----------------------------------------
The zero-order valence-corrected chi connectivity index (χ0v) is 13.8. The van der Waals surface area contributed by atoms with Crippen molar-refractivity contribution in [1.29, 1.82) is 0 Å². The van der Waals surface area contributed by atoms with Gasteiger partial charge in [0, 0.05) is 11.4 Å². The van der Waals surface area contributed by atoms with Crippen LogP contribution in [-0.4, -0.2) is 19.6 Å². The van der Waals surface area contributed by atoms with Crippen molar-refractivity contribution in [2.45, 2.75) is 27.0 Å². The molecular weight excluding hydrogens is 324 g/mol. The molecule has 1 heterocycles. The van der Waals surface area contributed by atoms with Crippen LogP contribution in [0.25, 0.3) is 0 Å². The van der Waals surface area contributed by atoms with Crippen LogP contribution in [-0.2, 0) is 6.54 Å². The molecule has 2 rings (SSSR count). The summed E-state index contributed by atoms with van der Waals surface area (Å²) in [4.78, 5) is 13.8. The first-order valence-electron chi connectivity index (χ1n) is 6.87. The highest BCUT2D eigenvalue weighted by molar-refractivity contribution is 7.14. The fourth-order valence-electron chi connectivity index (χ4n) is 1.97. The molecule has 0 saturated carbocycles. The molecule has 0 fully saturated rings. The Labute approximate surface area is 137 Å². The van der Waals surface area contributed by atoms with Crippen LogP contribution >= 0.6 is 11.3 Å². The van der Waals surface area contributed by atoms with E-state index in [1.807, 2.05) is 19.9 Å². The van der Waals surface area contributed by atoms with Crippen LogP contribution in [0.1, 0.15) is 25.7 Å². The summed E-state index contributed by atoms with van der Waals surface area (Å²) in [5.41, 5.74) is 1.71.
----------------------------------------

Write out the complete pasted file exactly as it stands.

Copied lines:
The zero-order valence-corrected chi connectivity index (χ0v) is 13.8. The van der Waals surface area contributed by atoms with Crippen molar-refractivity contribution in [1.29, 1.82) is 0 Å². The van der Waals surface area contributed by atoms with Gasteiger partial charge in [0, 0.05) is 11.4 Å². The van der Waals surface area contributed by atoms with Crippen LogP contribution in [-0.4, -0.2) is 19.6 Å². The van der Waals surface area contributed by atoms with Crippen molar-refractivity contribution in [2.45, 2.75) is 27.0 Å². The molecular weight excluding hydrogens is 324 g/mol. The molecule has 1 heterocycles. The van der Waals surface area contributed by atoms with Crippen LogP contribution in [0.25, 0.3) is 0 Å². The van der Waals surface area contributed by atoms with Crippen LogP contribution in [-0.2, 0) is 6.54 Å². The molecule has 2 rings (SSSR count). The summed E-state index contributed by atoms with van der Waals surface area (Å²) in [4.78, 5) is 13.8. The first-order valence-electron chi connectivity index (χ1n) is 6.87. The highest BCUT2D eigenvalue weighted by molar-refractivity contribution is 7.14. The fourth-order valence-electron chi connectivity index (χ4n) is 1.97. The molecule has 0 saturated carbocycles. The molecule has 0 fully saturated rings. The Labute approximate surface area is 137 Å². The van der Waals surface area contributed by atoms with Crippen LogP contribution >= 0.6 is 11.3 Å². The van der Waals surface area contributed by atoms with E-state index in [1.807, 2.05) is 19.9 Å². The van der Waals surface area contributed by atoms with Crippen LogP contribution in [0.1, 0.15) is 25.7 Å². The summed E-state index contributed by atoms with van der Waals surface area (Å²) in [5.41, 5.74) is 1.71.